12. Jameson, Postmodemism, 3.
  13. See Hite, “Postmodern Fiction,” for a discussion of literary self-reflexiveness. Three other strikingly postmodern “frame-breaking” (Hite’s term) techniques found in Thiep’s stories are the three different and distinctly numbered endings to “Fired Gold,” the use of genre-violating academic footnotes in “Nguyen Thi Lo,”and the mixing of fictional and real char- acters in all of his historical stories and in the play Love Remains.
  14. Jameson dubs this “new kind of superficiality” “the supreme formal feature of all the post- modernisms” (Postmodemism, 9; Tai, “Postmodern Critique,” 28).
  15. For examples see Dang Anh Dao, “Khi Ong ‘Tuong Ve Huu’ Xuat Hien” [When Mr. ‘General Retires’ appeared], Van Nghe, no. 37 (July 1987);rpt. Doan Ket, no. 397 (December I&), 21;and Tran Do, “A Work of Art,” an English translation of a review article originally published in Doan Ket in 1987 in Vietnam Forum no. 14 (1994).
  16. Examples of the Truyen Ky form include the fourteenth-century Viet Dinh U Linh Tap [Spiritual powers of the Viet realm], the fifteenth-century Linh Nam Trich Quai [Selected tales of extraordinary beings in Linh Nam], and the sixteenth-century Truyen Ky Man Luc [Giant anthology of strange tales]. For an excellent discussion see John Schaffer and Cao Thi Nhu Quynh, “From Verse Narrative to Novel: The Development of Prose Fiction in Vietnam,” Journal of Asian Studies (1988):758-759. See also K. W. Taylor, “Notes on the Viet Dien U Linh Tap,” Vietnam Forum 8 (1986):26-59.
  17. This discussion is indebted to John Schaffer and Nhu-Quynh, “From Verse Narrative to Novel,” and Eric Henry, “On the Nature of the Kieu Story,” Vietnam Forum, no. 3 (1984): 61-98.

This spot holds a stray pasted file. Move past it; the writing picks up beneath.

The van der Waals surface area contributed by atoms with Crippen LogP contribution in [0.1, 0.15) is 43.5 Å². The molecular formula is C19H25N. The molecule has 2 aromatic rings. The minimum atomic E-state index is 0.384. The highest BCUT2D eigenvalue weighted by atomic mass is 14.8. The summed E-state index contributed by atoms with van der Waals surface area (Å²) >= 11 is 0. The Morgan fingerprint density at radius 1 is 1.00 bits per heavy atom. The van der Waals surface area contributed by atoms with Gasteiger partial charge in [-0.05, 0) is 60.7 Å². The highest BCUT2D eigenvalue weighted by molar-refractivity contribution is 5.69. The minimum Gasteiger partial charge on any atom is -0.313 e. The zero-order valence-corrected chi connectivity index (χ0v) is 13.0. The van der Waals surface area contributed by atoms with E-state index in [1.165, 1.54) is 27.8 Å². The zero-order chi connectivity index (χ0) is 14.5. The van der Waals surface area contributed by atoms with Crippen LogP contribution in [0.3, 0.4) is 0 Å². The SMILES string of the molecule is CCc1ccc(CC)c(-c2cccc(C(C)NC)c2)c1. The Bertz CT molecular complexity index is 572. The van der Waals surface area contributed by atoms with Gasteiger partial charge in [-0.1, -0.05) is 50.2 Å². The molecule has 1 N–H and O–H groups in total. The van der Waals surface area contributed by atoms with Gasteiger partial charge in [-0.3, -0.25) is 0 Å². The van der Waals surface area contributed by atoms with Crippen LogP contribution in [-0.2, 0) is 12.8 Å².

18. The best treatment of the complexities of this historical process is John DeFrancis, Colonialism and Language Policy in Vietnam (The Hague: Mouton, 1977). See also Hoang Ngoc Thanh, “Quoc Ngu and the Development of Modern Vietnamese Literature,” in Aspects of Vietnamese History, ed. Walter Vella (Honolulu: University of Hawaii Press, 1973), 191-236; and David Marr, Vietnamese Tradition on Trial: 1920-1945 (Berkeley: University of Califor- nia Press, 1981), esp. chap. 4 (136-I~o)e, ntitled “Language and Literacy.”
  19. See Cong Huyen Ton Nu Nha Trang, “The Role of French Romanticism in the New Poetry Movement in Vietnam,” in Borrowings and Adaptations in Vietnamese Culture, ed. Truong Buu Lam, Southeast Asia Paper no. 25 (Honolulu: Southeast Asian Studies, Center for Asian and Pacific Studies, University of Hawaii at Manoa, 1987), 55.
  20. See Hoang Ngoc Thanh, Vietnam’s Social and Political Development as Seen through the Modern Novel (New York: Peter Lang, 1991), 91; Durard and Huan, An Introduction to Vietnamese Literature (New York: Columbia University Press, 1985),177-191.
  21. Jamieson, “Shattered Identities and Contested Images: Reflections of Poetry and History in Twentieth-Century Vietnam,” Crossroad: An Interdisciplinary Journal of Southeast Asian Studies 7 (1992):84.
  22. For an example see Huynh Sanh Thong, “Main Trends of Vietnamese Literature between the Two World Wars,” Vietnam Forum, no. 3 (winter-spring 1984): 120.
  23. See Lam, Gio Dau Mua (Hanoi: Ngay, 1937). For a partial translation see Ngo Vinh Long, Vietnamese Women in Society and Revolution: The French Colonial Period (Cambridge, Mass.: Vietnam Resource Center, 1974-).